No end to their plight

Muktadir Rashid and Moinul Haque

Survivors of the Rana Plaza building collapse are still struggling to recover from trauma and many of them are yet to be rehabilitated two years after the country’s worst industrial disaster in Savar in April 2013.
Plight of the survivors in the collapse and the families of the deceased or missing workers have worsened while the maimed ones stare blankly at an uncertain future, the families said.
A 14-year-old victim, Anna Khatun, who  lost her right hand after being trapped under the rubble, was still undergoing treatment at the National Institute of Cancer Research and Hospital in the capital.
She along with her mother spent most of the time in Dhaka in last two years for her treatment as travel from her home town Jamalpur to the capital twice a month was difficult.
BRAC Limb and Brace Centre fitted her with a prosthetic hand in November 2013 but it developed cancer which spread to other parts of her body leading to the amputation of her right leg on February 15 this year.
‘I have to assist her in every work she has to do,’ Anna’s mother Hajiran Begum told New Age at her bedside in the Cancer Hospital.
The BRAC also provided Tk 1, 00, 000 in fixed-deposit receipts for each of 12 victims as part of a long-term rehabilitation support.
Her father Badsha Miah said the government had also provided Tk 12, 00,000 in fixed-deposit receipts for her.
Bangladesh Garment Manufactures and Exporters Association paid her medical expenses ranging between Tk 5,000 and Tk 7,000 per month.
She was one of 46 others who became disabled permanently while 150 others required long-term treatment, according to the government statistics.
On the morning of April 24, 2013, the eight-storey Rana Plaza building, which had housed five clothing factories, a shopping mall and a bank, came crashing down, leaving at least 1,137 people dead and about 2,000 injured.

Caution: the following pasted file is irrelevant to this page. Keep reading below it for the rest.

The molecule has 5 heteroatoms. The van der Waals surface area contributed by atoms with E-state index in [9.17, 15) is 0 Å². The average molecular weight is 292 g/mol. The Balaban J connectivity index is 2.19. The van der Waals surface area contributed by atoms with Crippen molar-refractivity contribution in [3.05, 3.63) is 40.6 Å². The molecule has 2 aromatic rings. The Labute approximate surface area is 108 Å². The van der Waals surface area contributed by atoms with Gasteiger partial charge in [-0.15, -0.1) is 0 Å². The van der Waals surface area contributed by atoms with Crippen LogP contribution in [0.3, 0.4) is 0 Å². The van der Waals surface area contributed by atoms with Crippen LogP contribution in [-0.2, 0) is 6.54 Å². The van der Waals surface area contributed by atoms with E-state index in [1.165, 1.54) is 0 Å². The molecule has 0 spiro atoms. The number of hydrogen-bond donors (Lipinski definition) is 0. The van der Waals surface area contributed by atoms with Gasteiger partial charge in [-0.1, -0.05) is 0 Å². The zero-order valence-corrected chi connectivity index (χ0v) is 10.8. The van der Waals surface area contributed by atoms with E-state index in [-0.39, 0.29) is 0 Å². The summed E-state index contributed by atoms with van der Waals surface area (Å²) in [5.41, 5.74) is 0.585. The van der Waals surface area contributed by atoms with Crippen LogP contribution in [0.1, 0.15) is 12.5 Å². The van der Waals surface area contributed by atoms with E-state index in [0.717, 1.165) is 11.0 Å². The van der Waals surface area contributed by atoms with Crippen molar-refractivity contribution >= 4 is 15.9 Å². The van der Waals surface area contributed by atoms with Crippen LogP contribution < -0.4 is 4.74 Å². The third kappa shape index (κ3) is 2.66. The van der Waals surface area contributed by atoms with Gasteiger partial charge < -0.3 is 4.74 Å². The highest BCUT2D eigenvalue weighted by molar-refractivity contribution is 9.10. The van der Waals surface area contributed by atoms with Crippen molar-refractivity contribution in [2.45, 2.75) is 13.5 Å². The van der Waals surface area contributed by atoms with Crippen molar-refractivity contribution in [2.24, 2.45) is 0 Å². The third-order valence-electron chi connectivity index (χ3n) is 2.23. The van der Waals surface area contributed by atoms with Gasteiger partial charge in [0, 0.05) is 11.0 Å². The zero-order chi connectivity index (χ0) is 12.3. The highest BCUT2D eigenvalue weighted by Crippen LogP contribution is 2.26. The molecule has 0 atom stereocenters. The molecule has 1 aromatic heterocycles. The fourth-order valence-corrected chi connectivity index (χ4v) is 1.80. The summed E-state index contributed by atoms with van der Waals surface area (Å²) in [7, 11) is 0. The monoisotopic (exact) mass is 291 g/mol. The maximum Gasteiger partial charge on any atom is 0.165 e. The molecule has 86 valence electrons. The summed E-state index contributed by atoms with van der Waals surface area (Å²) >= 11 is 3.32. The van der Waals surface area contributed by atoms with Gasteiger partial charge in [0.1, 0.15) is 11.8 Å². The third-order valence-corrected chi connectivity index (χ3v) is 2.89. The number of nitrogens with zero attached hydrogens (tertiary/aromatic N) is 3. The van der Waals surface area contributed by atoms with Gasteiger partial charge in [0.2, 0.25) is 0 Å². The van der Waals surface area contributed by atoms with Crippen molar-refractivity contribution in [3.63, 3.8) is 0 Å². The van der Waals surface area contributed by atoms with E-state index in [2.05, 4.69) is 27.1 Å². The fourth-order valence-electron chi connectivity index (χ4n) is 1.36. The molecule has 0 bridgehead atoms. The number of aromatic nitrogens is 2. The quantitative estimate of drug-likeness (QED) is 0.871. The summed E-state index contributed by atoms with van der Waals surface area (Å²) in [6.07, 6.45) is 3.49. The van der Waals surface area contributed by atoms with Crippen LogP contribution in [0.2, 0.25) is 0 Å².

Like 500 other patients, a 20-year-old seamstress, Rehana Khatun, left the Centre for the Rehabilitation of the Paralysed in Savar a few months ago and started living in a rented house in the same area. She needed to visit the centre often for follow-up treatment.
Rehana, a swing operator of New Wave Styles, one of the factories that Rana Plaza had housed, was rescued 20 hours after the building collapsed and had her legs amputated up to knee.
‘I worry about my future, about how I can survive,’ said Rehana.
The government has provided her with Tk 15 lakh in fixed-deposit receipts as an immediate financial assistance.
A large number of survivors left Savar for their village homes and left their jobs switching over to other trades for a livelihood while many others were taking treatment or attending motivational programmes to get rid of the trauma or pain.
According to the CRP, they registered 502 patients after the disaster.

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